Friday, August 3, 2007

Have you heard the latest joke?

Customer Service. That is the joke. And it is on me because I actually believed such a thing still exists. Maybe a small Mom and Pop business offers and stands behind their customer service, but where I live, the term gets a laugh.

It's not a joyful sound, that laughter. It is cynical, frustrated, edging on hysteria and anger, choking sound.

According to Wikipedia customers enter a value proposition when we sign up for service. A customer value proposition is what the customer gets for what the customer pays. Therefore a company's value proposition is evaluated on two broad dimensions with multiple subsets.

(I) Relative Performance - what a customer gets relative to competitors

(II) Price - which consist of the payment he/she makes to acquire the product or service and the access cost

A customer value proposition is being promised by a company's marketing and sales efforts and then fulfilled by its delivery and customer service processes.

It isn't about good customer service -- it is about what they can get away with in their sphere of competition and doesn't infringe on profits.

I so miss that adage: "The customer is always right."

Now it seems that the customer has turned into the pigeon -- a rat with wings -- a patsy, a stooge, a victim. A company can say whatever it wants. Making service providers pony up and do what's right -- that takes a lawyer and that wonderfully terrible word: Lawsuit.

I think consumers are all in the same jar. You know the one. It is a lab experiment where someone puts a frog in a beaker that has water in it. Water at a comfortable temperature. The frog sits in its pleasant environment enjoying the view, thinking "how lovely, they're taking such good care of me." And the next thing you know the little lab technician has inched up the heat until the frog is cooking in its own juices and the techie is about to enjoy some frog legs.

As long as we all sit here placidly, letting companies treat us like 'dinner' -- maybe we deserve what we get. Yet what can we do?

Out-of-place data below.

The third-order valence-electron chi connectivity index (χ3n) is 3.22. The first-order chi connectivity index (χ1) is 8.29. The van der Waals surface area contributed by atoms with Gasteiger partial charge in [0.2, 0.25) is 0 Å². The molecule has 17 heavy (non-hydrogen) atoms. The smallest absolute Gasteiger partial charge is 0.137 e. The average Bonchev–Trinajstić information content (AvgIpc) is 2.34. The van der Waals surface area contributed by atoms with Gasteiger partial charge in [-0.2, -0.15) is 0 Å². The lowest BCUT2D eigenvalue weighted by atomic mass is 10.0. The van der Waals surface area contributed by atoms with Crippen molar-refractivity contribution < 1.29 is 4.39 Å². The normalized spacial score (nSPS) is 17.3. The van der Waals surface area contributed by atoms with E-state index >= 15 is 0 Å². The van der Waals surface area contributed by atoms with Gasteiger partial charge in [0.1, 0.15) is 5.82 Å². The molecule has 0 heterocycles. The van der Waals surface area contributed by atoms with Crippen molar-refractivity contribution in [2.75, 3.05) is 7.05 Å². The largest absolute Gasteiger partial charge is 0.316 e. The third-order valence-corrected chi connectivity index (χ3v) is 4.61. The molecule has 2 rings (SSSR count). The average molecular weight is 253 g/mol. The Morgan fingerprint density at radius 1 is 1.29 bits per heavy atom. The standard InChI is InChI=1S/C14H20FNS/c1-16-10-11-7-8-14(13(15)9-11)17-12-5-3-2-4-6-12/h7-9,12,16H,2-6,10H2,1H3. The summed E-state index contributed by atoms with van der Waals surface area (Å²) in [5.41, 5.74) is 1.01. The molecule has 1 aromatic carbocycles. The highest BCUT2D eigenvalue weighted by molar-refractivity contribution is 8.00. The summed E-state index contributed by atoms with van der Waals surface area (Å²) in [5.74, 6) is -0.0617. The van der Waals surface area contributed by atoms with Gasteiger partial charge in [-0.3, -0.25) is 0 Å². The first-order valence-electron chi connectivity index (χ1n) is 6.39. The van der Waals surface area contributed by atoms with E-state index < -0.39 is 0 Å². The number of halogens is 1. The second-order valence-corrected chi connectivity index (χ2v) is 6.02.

I looked online for examples of good customer service or how to get them. At Freakonomics, I found just what I was looking for -- unless you read the comments the June 2007 blog generated.

Then I stumbled across The Ten Commandments of Customer Service including "Know the Power of Yes!"

It was heartening to know that at least someone can define good customer service, can even show that it is profitable to practice such service. Then I realized that I live in a world where demand out distances supply. If I threaten to take my business elsewhere, they know their competitor offers the same dismal service or perhaps a bit worse. So if I leave, what have I gained?

And I would be remiss if I did not add that businesses operate under price constraints. The one area where consumers have the edge is in price control -- to a certain extent. We shop for the least expensive. So perhaps our spend thrift ways have cut our customer service options. The first expense to be shoved overboard -- customer service. I think this kind of thinking undermines profits, but everyone is doing it. Replace much needed human jobs with robot voiced answering systems, give your customer service staff a script and no authority to correct a problem. And make the customer wait, and wait, and WAIT, reminding us all the while that 'we are one of many.'

Its tough being a customer. I may 'always be right', but who cares -- take it or leave it is the byword these days.

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